Tom,

    I can't answer that question, because I don't know, but I do like to play it safe. 10:1 works well with strip building because it's cedar, so the glue can soak in a ways, and also because except for the strip at the sheer, or the top and bottom edges of the plank when I'm making up clinker planks with strips, they are all reinforced above and below with other strips, and the scarfs are staggered.

    The strip at the sheer is reinforced by at least the rail, and sometimes the decking. The strips at the laps are reinforced by the overlapping plank.

    Anyway, I don't need to know "at what ratio does increasing length pay any significant dividend?" since it's so easy to just follow the established procedures that work, 12:1 for ply for certain, and I 10:1 for anything that will be reinforced if I think it can stand the stress until it's reinforced. I expect that longer scarfs would be more reliable, but enough plus some is good enough for me, and I've never had a scarf joint fail.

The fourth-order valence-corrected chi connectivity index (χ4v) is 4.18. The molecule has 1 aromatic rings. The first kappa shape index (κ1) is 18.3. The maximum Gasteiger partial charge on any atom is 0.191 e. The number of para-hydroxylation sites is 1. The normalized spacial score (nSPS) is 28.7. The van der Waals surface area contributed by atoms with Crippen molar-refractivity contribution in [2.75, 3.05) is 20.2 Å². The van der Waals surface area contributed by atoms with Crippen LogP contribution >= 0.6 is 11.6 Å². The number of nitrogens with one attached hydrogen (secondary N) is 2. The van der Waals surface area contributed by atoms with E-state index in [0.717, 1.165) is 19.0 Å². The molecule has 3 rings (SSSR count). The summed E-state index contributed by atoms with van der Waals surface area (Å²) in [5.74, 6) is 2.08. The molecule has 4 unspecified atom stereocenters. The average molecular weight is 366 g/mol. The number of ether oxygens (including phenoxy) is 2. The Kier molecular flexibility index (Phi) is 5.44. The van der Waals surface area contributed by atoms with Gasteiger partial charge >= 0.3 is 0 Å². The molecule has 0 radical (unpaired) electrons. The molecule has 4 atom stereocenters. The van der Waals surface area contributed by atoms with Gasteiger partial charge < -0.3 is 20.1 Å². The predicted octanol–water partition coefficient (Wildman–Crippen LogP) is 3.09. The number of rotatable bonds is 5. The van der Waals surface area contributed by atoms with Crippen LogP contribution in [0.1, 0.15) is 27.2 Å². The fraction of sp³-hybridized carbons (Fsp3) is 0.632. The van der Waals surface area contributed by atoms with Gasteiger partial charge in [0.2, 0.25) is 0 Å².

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    Default Re: Titebond III - triumphs and failures (if there are)

    Tink,

    Just make sure your joinery is nice and snug, TIII is not at all gap filling. If you don't want to spend the time on the joinery use epoxy.

    Remember that line from The Mothers Of Invention, Frank Zappa that is? "That Acapulco gold is bad ass weed". Well, That Titebond III is bad ass glue.

    With SOF construction I would want to add a bit of glueing surface area where narrow pieces cross narrow pieces, not because I don't trust the glue, but because I don't trust the wood in sheer like that. You can take my opinion on that with a grain of salt, for sure, and you should. I've never built or had the opportunity to stress SOF, so I'm just shooting my mouth off.